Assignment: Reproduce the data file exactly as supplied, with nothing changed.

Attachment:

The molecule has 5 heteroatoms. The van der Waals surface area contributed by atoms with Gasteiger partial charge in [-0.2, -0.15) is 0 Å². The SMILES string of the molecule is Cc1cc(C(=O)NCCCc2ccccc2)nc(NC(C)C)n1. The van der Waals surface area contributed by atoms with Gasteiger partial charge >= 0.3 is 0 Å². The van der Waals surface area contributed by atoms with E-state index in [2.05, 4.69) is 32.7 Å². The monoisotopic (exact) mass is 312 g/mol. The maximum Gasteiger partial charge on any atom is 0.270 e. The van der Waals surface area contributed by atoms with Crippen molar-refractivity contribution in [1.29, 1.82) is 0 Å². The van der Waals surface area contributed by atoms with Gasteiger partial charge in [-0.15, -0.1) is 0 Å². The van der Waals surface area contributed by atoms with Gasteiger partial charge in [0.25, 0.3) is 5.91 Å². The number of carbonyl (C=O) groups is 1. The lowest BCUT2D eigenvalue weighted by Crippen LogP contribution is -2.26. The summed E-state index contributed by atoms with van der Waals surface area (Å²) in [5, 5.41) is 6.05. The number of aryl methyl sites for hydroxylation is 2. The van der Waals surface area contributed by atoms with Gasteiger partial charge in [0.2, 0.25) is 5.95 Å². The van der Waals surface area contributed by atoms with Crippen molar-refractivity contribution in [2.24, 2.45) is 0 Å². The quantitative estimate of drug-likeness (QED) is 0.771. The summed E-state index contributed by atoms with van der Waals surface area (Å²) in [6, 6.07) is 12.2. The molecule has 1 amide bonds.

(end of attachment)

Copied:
The molecule has 5 heteroatoms. The van der Waals surface area contributed by atoms with Gasteiger partial charge in [-0.2, -0.15) is 0 Å². The SMILES string of the molecule is Cc1cc(C(=O)NCCCc2ccccc2)nc(NC(C)C)n1. The van der Waals surface area contributed by atoms with Gasteiger partial charge >= 0.3 is 0 Å². The van der Waals surface area contributed by atoms with E-state index in [2.05, 4.69) is 32.7 Å². The monoisotopic (exact) mass is 312 g/mol. The maximum Gasteiger partial charge on any atom is 0.270 e. The van der Waals surface area contributed by atoms with Crippen molar-refractivity contribution in [1.29, 1.82) is 0 Å². The van der Waals surface area contributed by atoms with Gasteiger partial charge in [-0.15, -0.1) is 0 Å². The van der Waals surface area contributed by atoms with Gasteiger partial charge in [0.25, 0.3) is 5.91 Å². The number of carbonyl (C=O) groups is 1. The lowest BCUT2D eigenvalue weighted by Crippen LogP contribution is -2.26. The summed E-state index contributed by atoms with van der Waals surface area (Å²) in [5, 5.41) is 6.05. The number of aryl methyl sites for hydroxylation is 2. The van der Waals surface area contributed by atoms with Gasteiger partial charge in [0.2, 0.25) is 5.95 Å². The van der Waals surface area contributed by atoms with Crippen molar-refractivity contribution in [2.24, 2.45) is 0 Å². The quantitative estimate of drug-likeness (QED) is 0.771. The summed E-state index contributed by atoms with van der Waals surface area (Å²) in [6, 6.07) is 12.2. The molecule has 1 amide bonds.